Gwyneth Paltrow harnessed the power of social media and announced her " conscious uncoupling" from long-time husband and Coldplay front man Chris Martin on her lifestyle blog earlier this week. Since the announcement, news outlets have been buzzing about Paltrow's unique choice of words for divorce. While some critics are claiming that the actress is being pretentious, experts say the concept of conscious uncoupling isn't necessarily new.
Conscious uncoupling is, in its most basic sense, a collaborative divorce. Both parties are consenting to the separation and they are aiming to have a non-combative divorce process. This hints towards the idea that the couple is splitting amicably and that their divorce is uncontested. It is rumored that Paltrow and Martin had an open relationship and had been living separate lives for some time, so the decision to divorce probably didn't arise overnight.
Paltrow included an essay penned by Dr. Habib Sadehi and his wife Dr. Sherry Sami regarding conscious uncoupling. The two write about the idea that there is wholeness in separation, and that each party can find a lost part of themselves upon divorce. They write, "Conscious uncoupling brings wholeness to the spirits of both people who choose to recognize each other as their teacher. If they do, the gift they receive from their time together will neutralize their negative internal object that was the real cause of their pain in the relationship". The authors believe that once each person begins to heal emotionally and spiritually, that they will be able to take their newfound positive energy and focus it on co-parenting.
Divorce, regardless of the circumstances surrounding it or the nature of the act itself, can be traumatizing to children. In her much circulated blog post, Paltrow mentions how she and Martin are planning to co-parent their two young children. By doing so, the pair will help their children transition into single parent households and better cope with the notion of divorce. Co-parenting is a great and incredibly useful strategy for divorces and separations that involve children. M. Gary Neuman, a psychotherapist and marriage expert, weighed in on the idea of conscious uncoupling in an article posted the Huffington Post. He said, "…When people 'consciously uncouple', it means we're going to have a clear awareness about how this is going to affect the children going forward". Young children, like Paltrow and Martin's, may have a harder time processing that their parents are no longer together, and by co-parenting, the pair are doing their part to ensure that their children flourish in a post-divorce environment.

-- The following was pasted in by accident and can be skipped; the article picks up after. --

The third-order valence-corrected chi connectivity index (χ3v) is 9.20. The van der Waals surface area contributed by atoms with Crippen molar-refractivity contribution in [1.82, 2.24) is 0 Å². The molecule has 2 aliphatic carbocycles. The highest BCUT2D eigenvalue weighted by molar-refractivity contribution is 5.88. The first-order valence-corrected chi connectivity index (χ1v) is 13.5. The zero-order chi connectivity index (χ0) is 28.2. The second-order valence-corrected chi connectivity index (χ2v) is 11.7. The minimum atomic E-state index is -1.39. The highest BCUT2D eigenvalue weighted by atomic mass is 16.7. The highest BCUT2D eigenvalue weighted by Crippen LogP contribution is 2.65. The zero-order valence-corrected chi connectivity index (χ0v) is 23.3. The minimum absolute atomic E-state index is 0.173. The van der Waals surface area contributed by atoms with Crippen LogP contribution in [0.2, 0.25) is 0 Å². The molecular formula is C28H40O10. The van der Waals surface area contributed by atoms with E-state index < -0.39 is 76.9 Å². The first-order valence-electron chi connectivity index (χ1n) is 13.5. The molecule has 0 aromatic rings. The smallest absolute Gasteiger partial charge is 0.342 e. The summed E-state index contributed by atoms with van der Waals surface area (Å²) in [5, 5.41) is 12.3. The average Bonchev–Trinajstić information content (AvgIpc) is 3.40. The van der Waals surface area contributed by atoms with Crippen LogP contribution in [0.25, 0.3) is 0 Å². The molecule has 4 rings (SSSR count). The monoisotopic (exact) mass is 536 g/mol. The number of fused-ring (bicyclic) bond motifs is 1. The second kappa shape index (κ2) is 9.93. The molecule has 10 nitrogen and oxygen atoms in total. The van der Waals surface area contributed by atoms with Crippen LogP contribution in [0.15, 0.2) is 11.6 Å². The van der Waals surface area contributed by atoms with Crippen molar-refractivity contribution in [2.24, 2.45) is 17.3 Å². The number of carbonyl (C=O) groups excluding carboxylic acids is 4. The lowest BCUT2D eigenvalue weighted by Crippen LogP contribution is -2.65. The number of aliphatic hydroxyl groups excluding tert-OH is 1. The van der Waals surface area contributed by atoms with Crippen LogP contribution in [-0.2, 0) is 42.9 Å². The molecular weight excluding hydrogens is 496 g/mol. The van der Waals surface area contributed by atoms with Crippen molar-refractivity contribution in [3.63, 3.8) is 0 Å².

It has been theorized that by committing to a conscious uncoupling process, Paltrow and Martin are deciding to take the high road in what is usually a difficult time. Emotions typically run high during divorce, but if the pair are to apply the principles that encompass conscious uncoupling, then they are taking strides to not make their divorce one that is filled with tension. Even though it is too early to tell, some experts believe that the celebrities are going to be making every effort possible to not talk about their divorce (or bash their former spouse) publically. Nathalie Boutet, a family lawyer from Toronto, compared conscious uncoupling to collaborative divorce, saying that the two are very similar. According to Boutet, "[Conscious uncoupling] is simply thinking about the consequences of your actions. It's making plans rather than reacting to emotions like fear, anger or revenge".
Divorce can take on a life of its own, but it's up to you and your spouse to decide exactly what kind of life that is. It's argued that divorces involving children are the toughest and most emotionally taxing, but by choosing to take a more collaborative (or, in Paltrow and Martin's case, a conscious uncoupling) approach, you can ensure that the process is as stress free as possible. The law firm of Brian D. Perskin & Associates is comprised of a team of lawyers, who are knowledgeable throughout all aspects of matrimonial and family law. With a combined total of 40+ years of experience under their belts, the lawyers have advocated on their client's behalf in contested, uncontested and collaborative law proceedings, as well as child custody and visitation cases throughout the New York City area. Call (646)-791-3228 or (718) 875-7584 to schedule your initial consultation today!